- Any 8-bit number, or the contents of a register, or a memory location can be compared for equality, greater than, or less than, with the contents of the accumulator.

Complement The contents of the accumulator can be complemented. All 0s arereplaced by 1s and all 1s are replaced by 0s.

Branching Operations
This group of instructions alters the sequence of program execution either conditionally or unconditionally.

Jump Conditional jumps are an important aspect of the decision-making process in the programming. These instructions test for a certain conditions (e.g., Zero or Carry flag) and alter the program sequence when the condition is met. In addition, the instruction set includes an instruction called unconditional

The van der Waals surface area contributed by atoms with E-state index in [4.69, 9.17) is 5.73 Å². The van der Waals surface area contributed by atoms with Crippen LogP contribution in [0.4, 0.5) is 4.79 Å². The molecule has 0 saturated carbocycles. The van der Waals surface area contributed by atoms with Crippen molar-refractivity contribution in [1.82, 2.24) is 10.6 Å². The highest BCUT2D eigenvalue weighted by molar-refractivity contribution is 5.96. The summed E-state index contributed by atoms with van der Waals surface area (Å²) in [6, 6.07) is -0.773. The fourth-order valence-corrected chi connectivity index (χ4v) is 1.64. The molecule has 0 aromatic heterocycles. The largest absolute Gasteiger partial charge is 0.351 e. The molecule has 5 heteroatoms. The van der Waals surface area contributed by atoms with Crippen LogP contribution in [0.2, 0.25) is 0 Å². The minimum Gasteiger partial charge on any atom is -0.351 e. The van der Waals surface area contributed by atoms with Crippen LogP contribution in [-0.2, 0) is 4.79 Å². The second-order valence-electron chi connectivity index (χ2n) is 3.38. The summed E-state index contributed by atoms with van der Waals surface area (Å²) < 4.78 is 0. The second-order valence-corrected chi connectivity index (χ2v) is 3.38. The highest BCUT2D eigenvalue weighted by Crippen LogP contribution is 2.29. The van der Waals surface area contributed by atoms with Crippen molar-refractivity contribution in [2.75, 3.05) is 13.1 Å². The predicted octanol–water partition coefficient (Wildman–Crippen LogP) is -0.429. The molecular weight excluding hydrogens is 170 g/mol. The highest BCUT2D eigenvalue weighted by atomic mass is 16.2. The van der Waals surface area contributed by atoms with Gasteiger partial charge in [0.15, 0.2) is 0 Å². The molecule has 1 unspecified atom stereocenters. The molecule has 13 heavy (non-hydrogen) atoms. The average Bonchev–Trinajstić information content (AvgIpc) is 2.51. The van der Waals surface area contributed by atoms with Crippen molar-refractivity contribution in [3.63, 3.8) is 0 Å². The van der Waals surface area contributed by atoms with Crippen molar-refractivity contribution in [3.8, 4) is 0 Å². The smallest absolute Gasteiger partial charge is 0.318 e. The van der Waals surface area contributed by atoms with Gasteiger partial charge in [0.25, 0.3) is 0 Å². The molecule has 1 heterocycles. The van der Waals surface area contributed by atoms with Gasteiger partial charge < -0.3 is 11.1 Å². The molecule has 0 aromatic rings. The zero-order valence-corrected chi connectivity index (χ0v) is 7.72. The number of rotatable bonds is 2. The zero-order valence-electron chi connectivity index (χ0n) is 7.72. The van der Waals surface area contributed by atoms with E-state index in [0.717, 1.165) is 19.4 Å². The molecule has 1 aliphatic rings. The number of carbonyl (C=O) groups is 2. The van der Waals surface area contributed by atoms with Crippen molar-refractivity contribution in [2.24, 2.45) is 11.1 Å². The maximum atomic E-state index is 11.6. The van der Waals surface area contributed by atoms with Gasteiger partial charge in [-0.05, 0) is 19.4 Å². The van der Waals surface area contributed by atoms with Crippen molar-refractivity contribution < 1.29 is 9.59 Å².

jump. Call, Return, and Restart These instructions change the sequence of a program either by calling a subroutine or returning from a subroutine. The conditional Call and Return instructions also can test condition flags. Machine Control Operations These instructions control machine functions such as Halt, Interrupt, or do nothing. The microprocessor operations related to data manipulation can be summarized in four functions: 1. Copying data 2. Performing arithmetic operations 3. Performing logical operations

4. Testing for a given condition and alerting the program sequence some important aspects of the instruction set are noted below: 1. In data transfer, the contents of the source are not destroyed; only the contents of the destination are changed. The data copy instructions do not affect the flags. 2. Arithmetic and Logical operations are performed with the contents of the accumulator, and the results are stored in the accumulator (with some expectations). The flags are affected according to the results. 3. Any register including the memory can be used for increment and decrement. 4. A program sequence can be changed either conditionally or by testing for a given data condition.